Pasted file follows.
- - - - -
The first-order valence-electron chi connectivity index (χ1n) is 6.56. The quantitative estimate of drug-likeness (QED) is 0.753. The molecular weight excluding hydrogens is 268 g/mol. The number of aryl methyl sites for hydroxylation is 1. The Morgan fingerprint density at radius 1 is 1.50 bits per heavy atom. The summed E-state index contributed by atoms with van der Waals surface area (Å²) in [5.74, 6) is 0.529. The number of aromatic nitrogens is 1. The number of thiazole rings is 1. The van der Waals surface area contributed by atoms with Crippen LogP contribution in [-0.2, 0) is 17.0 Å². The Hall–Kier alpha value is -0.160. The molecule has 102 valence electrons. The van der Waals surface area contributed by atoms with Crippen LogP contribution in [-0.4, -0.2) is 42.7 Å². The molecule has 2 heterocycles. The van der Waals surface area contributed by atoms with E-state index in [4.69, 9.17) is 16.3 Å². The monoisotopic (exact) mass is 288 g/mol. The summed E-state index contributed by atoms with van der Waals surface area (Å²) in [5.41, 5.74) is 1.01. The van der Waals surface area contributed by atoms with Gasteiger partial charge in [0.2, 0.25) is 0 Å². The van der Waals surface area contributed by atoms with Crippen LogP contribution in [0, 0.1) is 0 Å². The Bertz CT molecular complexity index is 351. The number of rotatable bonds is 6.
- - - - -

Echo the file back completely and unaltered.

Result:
The first-order valence-electron chi connectivity index (χ1n) is 6.56. The quantitative estimate of drug-likeness (QED) is 0.753. The molecular weight excluding hydrogens is 268 g/mol. The number of aryl methyl sites for hydroxylation is 1. The Morgan fingerprint density at radius 1 is 1.50 bits per heavy atom. The summed E-state index contributed by atoms with van der Waals surface area (Å²) in [5.74, 6) is 0.529. The number of aromatic nitrogens is 1. The number of thiazole rings is 1. The van der Waals surface area contributed by atoms with Crippen LogP contribution in [-0.2, 0) is 17.0 Å². The Hall–Kier alpha value is -0.160. The molecule has 102 valence electrons. The van der Waals surface area contributed by atoms with Crippen LogP contribution in [-0.4, -0.2) is 42.7 Å². The molecule has 2 heterocycles. The van der Waals surface area contributed by atoms with E-state index in [4.69, 9.17) is 16.3 Å². The monoisotopic (exact) mass is 288 g/mol. The summed E-state index contributed by atoms with van der Waals surface area (Å²) in [5.41, 5.74) is 1.01. The van der Waals surface area contributed by atoms with Gasteiger partial charge in [0.2, 0.25) is 0 Å². The van der Waals surface area contributed by atoms with Crippen LogP contribution in [0, 0.1) is 0 Å². The Bertz CT molecular complexity index is 351. The number of rotatable bonds is 6.